Monday, January 21, 2008

What if we are never, ever really gone?

It’s been hard to settle into writing something for this blog in past weeks. Every time I sit down to cobble some words to the page, they seem trite and superficial. How do you confine great, empty feelings of loss into mere words?

New Brunswick has been robbed of much of its future in recent months. Car accidents have stolen nineteen young people…gone with the passing of a single breath.

Last summer, Harrison Trimble High School lost five teens – one young girl in July; four boys in a single car crash in September. They were just teenagers doing what teens do. Having fun.

In October four more teens from Kent County. Gone.

Days before Christmas, my own Albert County lost three young men – Shaun Williamson, Dana Butland and Kris Irving - when their car left the road and flipped into Shepody Bay.

Then this past week, images of the Boys in Red from Bathurst - Codey Branch, Daniel Hains, Nick Quinn, Nick Kelly, Javier Acevedo, Justin Cormier, Nathan Cleland and teacher, Beth Lord - have filled our newspapers, TV screens and our hearts.

I delivered a eulogy at the funeral of a dear friend last week - an elderly man who drifted quietly away after a long, well-lived life, leaving each of us with special memories. Part of it included this quote from Carl Frederick Beuchner, which is, perhaps more appropriate than any words I can find within my own heart:

"When you remember me, it means that you have carried something of who I am with you, that I have left some mark of who I am on who you are.

"It means that you can summon me back to your mind even though countless years and miles may stand between us. It means that if we meet again, you will know me.

"It means that even after I die, you can still see my face and hear my voice and speak to me in your heart.

"For as long as you remember me, I am never entirely lost. When I'm feeling most ghost-like, it is your remembering me that helps remind me that I actually exist. When I'm feeling sad, it's my consolation. When I'm feeling happy, it's part of why I feel that way."



Yesterday, I stood outside in a gentle snowfall and caught several large snowflakes on my bare hand. I had just a moment to appreciate the unique fragility of each one before they were gone...and I was left with a single drop of water in my palm. Just snowflakes in another form. I touched my lips to the water.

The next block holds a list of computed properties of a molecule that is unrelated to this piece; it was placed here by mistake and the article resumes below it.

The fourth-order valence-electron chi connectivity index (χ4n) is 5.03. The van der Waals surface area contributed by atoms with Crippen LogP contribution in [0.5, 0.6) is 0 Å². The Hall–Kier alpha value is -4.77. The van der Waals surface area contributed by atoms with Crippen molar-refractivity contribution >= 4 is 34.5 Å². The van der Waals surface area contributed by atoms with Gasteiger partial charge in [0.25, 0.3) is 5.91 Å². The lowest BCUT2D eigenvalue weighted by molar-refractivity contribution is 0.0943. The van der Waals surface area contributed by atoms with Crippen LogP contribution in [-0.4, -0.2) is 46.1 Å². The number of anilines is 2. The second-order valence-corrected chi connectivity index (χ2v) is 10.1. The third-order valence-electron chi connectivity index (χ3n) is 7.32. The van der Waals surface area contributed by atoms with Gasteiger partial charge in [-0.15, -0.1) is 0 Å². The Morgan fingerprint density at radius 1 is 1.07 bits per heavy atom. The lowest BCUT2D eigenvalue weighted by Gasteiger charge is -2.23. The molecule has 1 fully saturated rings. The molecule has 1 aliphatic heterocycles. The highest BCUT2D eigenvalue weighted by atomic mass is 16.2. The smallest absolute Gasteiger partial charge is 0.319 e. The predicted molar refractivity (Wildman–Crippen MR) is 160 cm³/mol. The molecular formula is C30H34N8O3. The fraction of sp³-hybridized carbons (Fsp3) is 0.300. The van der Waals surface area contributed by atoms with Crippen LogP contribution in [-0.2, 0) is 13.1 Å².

5 comments:

Victoria Cummings said...

Deb - What a beautiful post, and I love the quote. It is one of the hardest things in the world to be with someone - young or old - following your daily routine, and then, unexpectedly, they are gone. All the things that you wish you’d said and done with them keep haunting you. I lost a dear friend in high school in a car accident. I lost my best friend to AIDS. I lost my dad over a long illness that lasted many years. My father-in-law died of a heart attack at his desk. I came to realize that how you deal with loss does indeed define you. But I still feel the spirit of those I loved. A friend suggested to me that whenever I have a hard time, I should imagine my dad standing next to me with his arm around my shoulder, and it will give me strength. Believe me, it works.

Tracey said...

Deb, You are so gifted. Thanks for posting the quote. Know when memory doesn't serve me well I can come here and read it. Most importantly thanks for your(and Pat's)words at the funeral. You brought beautiful memories to all of us about our special Pop.

Deborah Carr said...

Thanks Tracey - Your grandparents are so very special to us. It was truly an honour to be asked to share what Archie meant to us and how his presence enriched our lives.

I'm an only child, so having such a close connection with your family has been a precious gift to me and as well for Pat, as his family lives elsewhere.

Thank you for including us!

jodi said...

Hey, dear heart...it's been a rough time of late for so many people, but I've been heartsick about the boys from Bathurst, like so many others. We had a bad crash before Christmas, of two young brothers, one who died, the other who is still in hospital. I too hope that we're never ever really gone--and in my world, those who leave aren't gone, because I have the memory garden in tribute to many.
I'm sorry about your friend too, but what a lovely eulogy you gave. What a blessing to the family.

Diane said...

Deb this is beautiful. You've cobbled together the right words and any of us who read this are/will be touched. Having lost my dear mother in the past year, I'm still moving through and seeking my 'new normal'. I'm not there yet, though the struggle partly is keeping her alive, though in a different form, as you so eloquently demonstrate.

I hold on to these lyrics from the Rankin family's song "Rise Again":
That as sure as the sunrise
As sure as the sea
As sure as the wind in the trees
We rise again in the faces
of our children
We rise again in the voices of our song
We rise again in the waves out on the ocean
And then we rise again


Diane
Alberta Postcards, was Sand to Glass
Diane's Flickr photos